Instructors at the taxpayer-funded University of Colorado at Colorado Springs (UCCS) reportedly told students enrolled in their team-taught humanities class that America’s founding fathers ran “a terrorist organization” and used “violence and terror to influence opinions” in their fight for independence from Great Britain.

The course, titled “Resistance and Revolution”, was co-taught by Jared Benson, a history lecturer, and Nicholas Lee, an instructor in UCCS' sociology department.

According to The College Fix, a student who wished to remain anonymous recorded lectures given by Benson and Lee in October and November, telling the website that “what they have been teaching us goes beyond any liberal interpretation of history that I have ever heard.”

The Declaration of Independence lists 27 grievances the colonies had against King George III, including cutting off their trade with other parts of the world, imposing taxes and quartering soldiers in their homes without their consent, and depriving them of a trial by jury.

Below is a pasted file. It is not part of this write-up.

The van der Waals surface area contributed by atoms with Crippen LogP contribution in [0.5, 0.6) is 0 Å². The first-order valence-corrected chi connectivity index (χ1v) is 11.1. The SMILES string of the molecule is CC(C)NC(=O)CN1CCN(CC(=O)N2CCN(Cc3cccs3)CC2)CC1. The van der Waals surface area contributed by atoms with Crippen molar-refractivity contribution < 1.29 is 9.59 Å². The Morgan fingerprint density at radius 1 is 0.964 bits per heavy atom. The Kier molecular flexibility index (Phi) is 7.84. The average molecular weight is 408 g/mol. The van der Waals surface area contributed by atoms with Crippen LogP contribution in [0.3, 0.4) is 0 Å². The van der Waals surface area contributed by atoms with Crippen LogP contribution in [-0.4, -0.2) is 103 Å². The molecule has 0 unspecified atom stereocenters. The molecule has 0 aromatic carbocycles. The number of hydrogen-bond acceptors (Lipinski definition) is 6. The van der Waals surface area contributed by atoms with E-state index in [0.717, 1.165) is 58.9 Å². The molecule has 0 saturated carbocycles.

The document refers to the king’s rule as “a history of repeated injuries and usurpations” of their rights as British citizens.

The Declaration also states that it is the duty of a people oppressed and abused by a government to establish a new form of government for themselves, one that acknowledges their “certain and unalienable rights,” including “life, liberty and the pursuit of happiness.”

But Benson and Lee compared the colonists’ revolt to modern-day terrorists.

“As Jared [Benson] pointed out, by any modern definition, this was a terrorist organization. And I don’t say that to be hyperbolic,” Lee reportedly told the class. “Like literally an organization that uses terror to accomplish what they want. That’s exactly what they were doing, right?” he asked students.

“So all these people that we were like, 'Oh they’re our founding fathers.' It’s all relative. At the time, they were using violence and terror to influence opinions,” Lee was heard saying.